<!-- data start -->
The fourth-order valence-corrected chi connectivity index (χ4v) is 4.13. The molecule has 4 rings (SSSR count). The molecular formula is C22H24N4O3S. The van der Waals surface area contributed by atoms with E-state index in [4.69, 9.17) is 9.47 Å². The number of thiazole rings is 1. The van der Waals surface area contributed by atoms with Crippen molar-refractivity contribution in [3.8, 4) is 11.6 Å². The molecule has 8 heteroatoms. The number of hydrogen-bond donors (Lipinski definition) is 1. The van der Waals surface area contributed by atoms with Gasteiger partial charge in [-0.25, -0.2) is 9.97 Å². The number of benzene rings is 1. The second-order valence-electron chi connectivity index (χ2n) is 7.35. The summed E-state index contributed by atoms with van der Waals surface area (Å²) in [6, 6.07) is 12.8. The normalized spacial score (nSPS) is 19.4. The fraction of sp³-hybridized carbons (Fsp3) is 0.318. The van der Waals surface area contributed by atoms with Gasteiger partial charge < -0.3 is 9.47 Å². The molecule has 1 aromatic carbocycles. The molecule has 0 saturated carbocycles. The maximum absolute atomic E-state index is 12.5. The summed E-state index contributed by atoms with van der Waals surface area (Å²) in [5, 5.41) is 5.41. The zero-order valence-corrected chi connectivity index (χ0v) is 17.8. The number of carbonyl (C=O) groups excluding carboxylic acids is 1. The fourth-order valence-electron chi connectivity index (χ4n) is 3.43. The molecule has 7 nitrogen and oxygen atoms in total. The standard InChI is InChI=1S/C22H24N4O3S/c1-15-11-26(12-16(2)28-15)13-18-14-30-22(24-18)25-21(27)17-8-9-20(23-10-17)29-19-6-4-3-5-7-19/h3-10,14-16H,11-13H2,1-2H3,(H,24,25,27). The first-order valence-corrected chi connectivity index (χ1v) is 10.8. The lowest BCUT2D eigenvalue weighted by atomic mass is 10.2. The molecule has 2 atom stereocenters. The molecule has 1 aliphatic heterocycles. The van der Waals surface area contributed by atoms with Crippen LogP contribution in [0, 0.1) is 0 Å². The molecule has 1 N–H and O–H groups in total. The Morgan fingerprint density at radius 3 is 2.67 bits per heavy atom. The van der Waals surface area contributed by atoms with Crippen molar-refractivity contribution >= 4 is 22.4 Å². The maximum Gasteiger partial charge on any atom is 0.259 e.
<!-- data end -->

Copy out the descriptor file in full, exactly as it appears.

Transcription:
The fourth-order valence-corrected chi connectivity index (χ4v) is 4.13. The molecule has 4 rings (SSSR count). The molecular formula is C22H24N4O3S. The van der Waals surface area contributed by atoms with E-state index in [4.69, 9.17) is 9.47 Å². The number of thiazole rings is 1. The van der Waals surface area contributed by atoms with Crippen molar-refractivity contribution in [3.8, 4) is 11.6 Å². The molecule has 8 heteroatoms. The number of hydrogen-bond donors (Lipinski definition) is 1. The van der Waals surface area contributed by atoms with Gasteiger partial charge in [-0.25, -0.2) is 9.97 Å². The number of benzene rings is 1. The second-order valence-electron chi connectivity index (χ2n) is 7.35. The summed E-state index contributed by atoms with van der Waals surface area (Å²) in [6, 6.07) is 12.8. The normalized spacial score (nSPS) is 19.4. The fraction of sp³-hybridized carbons (Fsp3) is 0.318. The van der Waals surface area contributed by atoms with Gasteiger partial charge < -0.3 is 9.47 Å². The molecule has 1 aromatic carbocycles. The molecule has 0 saturated carbocycles. The maximum absolute atomic E-state index is 12.5. The summed E-state index contributed by atoms with van der Waals surface area (Å²) in [5, 5.41) is 5.41. The zero-order valence-corrected chi connectivity index (χ0v) is 17.8. The number of carbonyl (C=O) groups excluding carboxylic acids is 1. The fourth-order valence-electron chi connectivity index (χ4n) is 3.43. The molecule has 7 nitrogen and oxygen atoms in total. The standard InChI is InChI=1S/C22H24N4O3S/c1-15-11-26(12-16(2)28-15)13-18-14-30-22(24-18)25-21(27)17-8-9-20(23-10-17)29-19-6-4-3-5-7-19/h3-10,14-16H,11-13H2,1-2H3,(H,24,25,27). The first-order valence-corrected chi connectivity index (χ1v) is 10.8. The lowest BCUT2D eigenvalue weighted by atomic mass is 10.2. The molecule has 2 atom stereocenters. The molecule has 1 aliphatic heterocycles. The van der Waals surface area contributed by atoms with Crippen LogP contribution in [0, 0.1) is 0 Å². The molecule has 1 N–H and O–H groups in total. The Morgan fingerprint density at radius 3 is 2.67 bits per heavy atom. The van der Waals surface area contributed by atoms with Crippen molar-refractivity contribution >= 4 is 22.4 Å². The maximum Gasteiger partial charge on any atom is 0.259 e.